…and I don’t feel much different. Maybe I will at 9:49am.
Archive for November, 2007
In all my rush to “get big”, sometimes I forget, it’s the journey, not the destination.
Last week, all of our field engineers were at customer locations doing POC’s. This morning, while chatting with one of our field engineers, I got this quote. It brought a smile.
“…we’re so busy that it’s reaching the point of insanity. It is great, a great time to be at Ping.”
Today’s federation deployments, while secure, enterprise tested and gaining in momentum in B2B single sign-on scenarios, still lack one key networking characteristic. Namely, a network effect.
Every new SAML server which comes online today, unfortunately, is not instantly usable by other SAML installations. In fact, I’d go so far as to say that today, not only are we not achieving Metcalfe’s law of network effects, I’m not sure if we’re even achieving 1+1=2.
That’s about to change.
We’ve been busy here at Ping innovating to take SAML further — without changing the specification. We’ve added some conventions that when adhered to, effectively enable ‘connectionless federation’. We’re referring to it as dynamic federation, or auto-federation.
Depending on how you configure this new dynamic federation capability, it has the potential to significantly reduce the technical friction in federation by as much as 90%. In certain scenarios, such as enterprise use of SaaS, it holds the potential of completely eliminating the coordinated dance between business and IT folks that today must happen to make a SAML federation connection happen.
As I mentioned earlier, ProQuo launched a few weeks ago to help people stop the junk mail. The service gets a new user every few minutes now. At its heart, ProQuo is a trusted identity agency with a big vision and humble beginnings. Disclosure: I’m on the board at ProQuo, which was an effort spun out of Ping Identity.
Until the graph looks like this!
A recent Webinar titled “Picking the right Federation Product for the Job” by Mike Neuenschwander
It’s only a matter of time before identity tokens, like cell phones today, become a sort of fashion accessory. The company in pole position to make tokens hip is Apple of course. Imagine a new device, call it the iKey (with built in strong authentication, such as a thumb print scanner or something), looking much like a Nano, but used as a universal key to open everything in your life, virtual and physical. Leave it to Apple to make access cool, personalization hip and one-click purchasing via wireless a mainstream activity. To pull this off, Apple would have to aggregate at critical mass of relying party devices and online services. What’s interesting is that Apple most likely has enough in their own universe of devices and online services to pull this off. Publish the API’s to hook the device and let the world go wild. Now that’s interesting, and with enough muscle, quite achievable within 2 to 4 years.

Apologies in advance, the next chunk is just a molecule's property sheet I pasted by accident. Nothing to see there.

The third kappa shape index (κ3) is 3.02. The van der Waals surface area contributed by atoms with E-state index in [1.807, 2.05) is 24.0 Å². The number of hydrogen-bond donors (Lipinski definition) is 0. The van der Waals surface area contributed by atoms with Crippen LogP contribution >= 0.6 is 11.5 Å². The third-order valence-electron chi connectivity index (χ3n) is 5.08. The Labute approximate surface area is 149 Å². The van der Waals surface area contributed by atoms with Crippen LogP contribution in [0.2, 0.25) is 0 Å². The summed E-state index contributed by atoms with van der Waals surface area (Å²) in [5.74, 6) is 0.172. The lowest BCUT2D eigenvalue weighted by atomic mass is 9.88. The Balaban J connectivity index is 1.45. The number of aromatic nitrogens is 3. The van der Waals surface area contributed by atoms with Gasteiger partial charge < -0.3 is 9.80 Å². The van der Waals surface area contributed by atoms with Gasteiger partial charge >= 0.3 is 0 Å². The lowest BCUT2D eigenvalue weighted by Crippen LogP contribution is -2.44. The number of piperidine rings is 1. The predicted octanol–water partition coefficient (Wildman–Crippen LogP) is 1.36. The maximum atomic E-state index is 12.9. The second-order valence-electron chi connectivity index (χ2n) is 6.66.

At last, a USB security token for girls!
Pre-teens in Mattels’ free Barbie Girls
virtual world can chat with their friends online using a feature called
Secret B Chat. But as an ingenious (and presumably profitable) bulwark
against internet scum, Mattel only lets girls chat with “Best Friends,”
defined as people they know in real life.
That relationship first has to be authenticated by way of the Barbie
Girl, a $59.95 MP3 player that looks like a cross between a Bratz doll
and a Cue Cat, and was recently rated one of the hottest new toys of the 2008 holiday season.
house, and sets it in Tiffany’s docking station — which is plugged
into a USB port on Tiffany’s PC. Mattel’s (Windows only) software
apparently reads some sort of globally unique identifier embedded in
Sally’s Barbie Girl, and authenticates Sally as one of Tiffany’s Best
Now when Sally gets home, the two can talk in Secret B Chat. (If
Sally’s parents can’t afford the gadget, then she has no business
calling herself Tiffany’s best friend.)
and snap-on hair styles. THREAT LEVEL foresees a wave of Barbie Girl
parties in the future, where tweens all meet and authenticate to each
other — like a PGP key signing party, but with cupcakes.
Without the device, girls can only chat over Barbie Girls’ standard
chat system, which limits them to a menu of greetings, questions and
phrases pre-selected by Mattel for their wholesome quality.
In contrast, Secret B Chat lets girls chat with their keyboards —
just like a real chat room. But it limits the girl-talk to a white list
of approved words. “If you happen to use a word that’s not on our list
(even if it’s not a bad one), it will get blocked,” the service
cautioned girls at launch. “But don’t worry — we’re always adding
cool new words!”